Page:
The start of the year has had an unusually large number of big titles. Bayonetta, Army of Two II, and Darksiders have all hit. Now, we have Dark Void, Capcom's vertical-based 3rd person shooter. And an airborne combat game largely designed by many of the people behind Crimson Skies --- how in the world could this NOT end up awesome?
Well, Capcom pulled it off. With aplomb.
You play William Gray, an arrogant WW II pilot who is sent to an alternate dimension to fight off an alien race known as The Watchers. The rest of the story is a random hodge-podge of, well, assorted crap involving robotic aliens.
The game is a cornucopia of poor design combined with poor gameplay. The big part of the game is the jetpack, which is not all that easy to use and really not very fun to use. Up until the very end of the game, you will frequently faceplant into walls trying to fly around on your jetpack. You never feel terribly in control at any point, and that is a problem. Unless you're in a massively large area, you will feel little comfort in using your jetpack, which sadly makes the main selling point of the game a bit less useful for you.
You also spend a lot of time performing basic 3rd person shooting. And it's pretty bad, to be honest. Aim is a bit of a myth. Your reticle will indicate you have an enemy targeted, even when you clearly do not. And it will sometimes hit, but it will frequently miss. You don't have a lot of weapons and none of them are more effective than your fists, which is a bit sad. Melee attacks ---- a problem in way too many shooters --- has far more impact than your guns.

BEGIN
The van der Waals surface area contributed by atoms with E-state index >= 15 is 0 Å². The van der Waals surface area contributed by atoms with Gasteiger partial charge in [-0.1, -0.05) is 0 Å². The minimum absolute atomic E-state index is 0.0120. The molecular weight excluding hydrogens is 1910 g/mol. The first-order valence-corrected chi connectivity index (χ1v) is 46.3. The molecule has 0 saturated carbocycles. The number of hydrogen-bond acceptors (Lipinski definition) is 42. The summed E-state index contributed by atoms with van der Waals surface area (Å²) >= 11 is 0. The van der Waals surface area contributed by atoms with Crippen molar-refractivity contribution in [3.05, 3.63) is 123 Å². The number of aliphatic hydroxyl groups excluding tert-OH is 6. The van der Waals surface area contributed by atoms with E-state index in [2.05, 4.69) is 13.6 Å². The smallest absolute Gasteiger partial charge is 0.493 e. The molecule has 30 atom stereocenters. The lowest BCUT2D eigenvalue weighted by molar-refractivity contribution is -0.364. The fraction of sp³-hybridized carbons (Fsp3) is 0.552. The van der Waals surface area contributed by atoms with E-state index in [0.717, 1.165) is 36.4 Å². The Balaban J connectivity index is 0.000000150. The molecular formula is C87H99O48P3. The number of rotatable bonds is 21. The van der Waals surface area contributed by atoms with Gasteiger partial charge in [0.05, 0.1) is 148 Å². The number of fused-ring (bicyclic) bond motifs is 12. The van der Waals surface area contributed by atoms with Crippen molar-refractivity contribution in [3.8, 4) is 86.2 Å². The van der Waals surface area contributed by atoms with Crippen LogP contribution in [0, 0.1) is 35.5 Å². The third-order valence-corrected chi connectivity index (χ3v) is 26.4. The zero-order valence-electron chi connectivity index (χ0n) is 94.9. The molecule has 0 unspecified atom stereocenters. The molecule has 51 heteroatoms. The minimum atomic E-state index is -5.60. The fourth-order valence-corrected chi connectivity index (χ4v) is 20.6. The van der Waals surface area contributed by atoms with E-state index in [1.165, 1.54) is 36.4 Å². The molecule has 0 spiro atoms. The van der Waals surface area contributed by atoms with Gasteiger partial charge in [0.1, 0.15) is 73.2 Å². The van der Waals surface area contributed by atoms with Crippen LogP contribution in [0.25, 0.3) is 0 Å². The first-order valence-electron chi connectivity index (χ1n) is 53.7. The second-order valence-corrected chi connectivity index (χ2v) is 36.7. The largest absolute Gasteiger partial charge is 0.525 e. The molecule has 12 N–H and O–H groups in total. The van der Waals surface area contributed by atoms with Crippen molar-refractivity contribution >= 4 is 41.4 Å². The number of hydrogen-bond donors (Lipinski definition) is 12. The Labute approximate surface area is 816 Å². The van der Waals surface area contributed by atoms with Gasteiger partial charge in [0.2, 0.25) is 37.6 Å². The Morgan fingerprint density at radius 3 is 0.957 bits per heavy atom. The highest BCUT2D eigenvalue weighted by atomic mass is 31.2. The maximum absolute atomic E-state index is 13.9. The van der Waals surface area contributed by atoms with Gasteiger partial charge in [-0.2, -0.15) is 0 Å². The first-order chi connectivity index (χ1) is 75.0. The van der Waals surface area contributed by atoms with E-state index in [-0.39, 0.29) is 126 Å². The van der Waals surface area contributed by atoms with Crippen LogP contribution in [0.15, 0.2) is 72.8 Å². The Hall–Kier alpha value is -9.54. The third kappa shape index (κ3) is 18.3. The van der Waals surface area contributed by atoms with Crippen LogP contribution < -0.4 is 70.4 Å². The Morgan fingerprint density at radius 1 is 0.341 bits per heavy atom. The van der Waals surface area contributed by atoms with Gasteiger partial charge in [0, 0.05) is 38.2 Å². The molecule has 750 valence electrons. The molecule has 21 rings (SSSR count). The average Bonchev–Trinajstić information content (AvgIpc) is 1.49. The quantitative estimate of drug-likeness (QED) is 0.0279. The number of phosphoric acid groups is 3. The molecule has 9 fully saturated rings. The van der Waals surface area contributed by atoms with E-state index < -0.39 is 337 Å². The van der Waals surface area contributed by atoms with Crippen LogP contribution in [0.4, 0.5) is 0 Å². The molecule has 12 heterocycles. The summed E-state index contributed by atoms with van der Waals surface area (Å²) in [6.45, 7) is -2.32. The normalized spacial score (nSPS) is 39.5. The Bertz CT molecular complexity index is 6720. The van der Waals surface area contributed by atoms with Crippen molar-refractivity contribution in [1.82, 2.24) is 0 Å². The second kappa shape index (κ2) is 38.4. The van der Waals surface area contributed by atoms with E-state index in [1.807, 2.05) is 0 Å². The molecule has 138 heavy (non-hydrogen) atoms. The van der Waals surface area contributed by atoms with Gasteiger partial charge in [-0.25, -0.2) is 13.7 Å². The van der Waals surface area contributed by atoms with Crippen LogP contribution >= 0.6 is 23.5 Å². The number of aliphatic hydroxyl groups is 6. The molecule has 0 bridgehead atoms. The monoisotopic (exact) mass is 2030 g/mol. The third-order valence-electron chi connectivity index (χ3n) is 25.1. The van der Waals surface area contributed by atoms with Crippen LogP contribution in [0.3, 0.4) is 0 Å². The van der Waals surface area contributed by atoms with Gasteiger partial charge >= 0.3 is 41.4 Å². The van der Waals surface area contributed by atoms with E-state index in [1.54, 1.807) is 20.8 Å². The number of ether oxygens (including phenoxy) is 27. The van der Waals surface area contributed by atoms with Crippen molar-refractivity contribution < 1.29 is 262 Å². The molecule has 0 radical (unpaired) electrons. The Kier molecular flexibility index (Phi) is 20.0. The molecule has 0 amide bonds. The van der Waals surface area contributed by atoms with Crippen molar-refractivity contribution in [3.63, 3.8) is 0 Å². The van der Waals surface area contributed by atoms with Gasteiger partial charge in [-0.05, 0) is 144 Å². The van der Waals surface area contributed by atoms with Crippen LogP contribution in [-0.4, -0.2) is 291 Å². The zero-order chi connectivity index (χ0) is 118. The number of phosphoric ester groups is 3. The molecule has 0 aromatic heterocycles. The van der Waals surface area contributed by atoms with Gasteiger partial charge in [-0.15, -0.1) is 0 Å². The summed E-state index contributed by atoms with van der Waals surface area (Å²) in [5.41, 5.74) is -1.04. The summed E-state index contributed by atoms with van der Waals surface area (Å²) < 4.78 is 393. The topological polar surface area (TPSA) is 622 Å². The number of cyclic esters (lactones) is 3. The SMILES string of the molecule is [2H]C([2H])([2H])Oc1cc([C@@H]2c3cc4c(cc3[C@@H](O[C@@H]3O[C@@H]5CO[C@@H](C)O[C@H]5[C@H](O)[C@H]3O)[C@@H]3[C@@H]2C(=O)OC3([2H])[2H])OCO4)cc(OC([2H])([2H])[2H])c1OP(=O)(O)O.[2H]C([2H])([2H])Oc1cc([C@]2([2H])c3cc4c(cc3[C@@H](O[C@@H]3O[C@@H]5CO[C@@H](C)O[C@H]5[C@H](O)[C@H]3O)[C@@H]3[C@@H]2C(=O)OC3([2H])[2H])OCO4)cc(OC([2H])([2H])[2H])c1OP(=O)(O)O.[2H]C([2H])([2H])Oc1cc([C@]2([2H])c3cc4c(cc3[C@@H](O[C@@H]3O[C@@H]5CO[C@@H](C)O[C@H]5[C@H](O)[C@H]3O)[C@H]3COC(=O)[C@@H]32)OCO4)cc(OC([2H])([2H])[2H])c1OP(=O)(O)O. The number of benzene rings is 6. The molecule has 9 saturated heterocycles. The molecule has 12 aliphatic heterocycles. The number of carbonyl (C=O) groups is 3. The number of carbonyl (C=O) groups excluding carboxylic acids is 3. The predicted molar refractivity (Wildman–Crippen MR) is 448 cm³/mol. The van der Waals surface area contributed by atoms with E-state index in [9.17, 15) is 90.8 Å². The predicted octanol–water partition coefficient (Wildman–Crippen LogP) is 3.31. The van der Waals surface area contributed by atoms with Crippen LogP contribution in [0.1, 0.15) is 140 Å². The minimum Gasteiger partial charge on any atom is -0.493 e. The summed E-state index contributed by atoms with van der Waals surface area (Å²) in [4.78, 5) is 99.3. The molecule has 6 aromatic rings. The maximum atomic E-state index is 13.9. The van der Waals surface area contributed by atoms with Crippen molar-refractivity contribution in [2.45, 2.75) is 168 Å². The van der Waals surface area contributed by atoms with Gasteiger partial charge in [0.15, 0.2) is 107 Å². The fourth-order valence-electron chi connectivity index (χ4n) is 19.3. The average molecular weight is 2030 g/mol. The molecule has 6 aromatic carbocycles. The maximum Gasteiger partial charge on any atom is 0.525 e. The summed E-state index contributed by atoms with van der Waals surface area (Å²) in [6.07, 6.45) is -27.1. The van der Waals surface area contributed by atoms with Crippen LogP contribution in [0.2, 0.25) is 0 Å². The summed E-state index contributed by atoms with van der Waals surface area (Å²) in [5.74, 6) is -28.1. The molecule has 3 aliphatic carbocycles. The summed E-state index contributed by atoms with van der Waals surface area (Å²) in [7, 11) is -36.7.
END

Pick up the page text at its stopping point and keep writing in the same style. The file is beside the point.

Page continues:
The levels can either be exceedingly short...or just endless. Some missions will take so long that you will want to quit rather than grind your way through it.
You are also able to hijack enemy UFO's, but they managed to put in one of the single most annoying QTE minigames to achieve that, which makes them ALSO not worth the effort. You hijack one and it takes one or two minutes to take them over...every single time. Who in the world would actually design a game where this is an occasionally important game mechanic that is simply annoying and irksome.
Dark Void was viewed highly before launch, but signs of concerns started to pop up when Capcom lowered its sales expectations by 50%. And that seems fairly accurate. The game is just busted on so many levels. I don't know what in the world Capcom was thinking with this because it was a total disaster.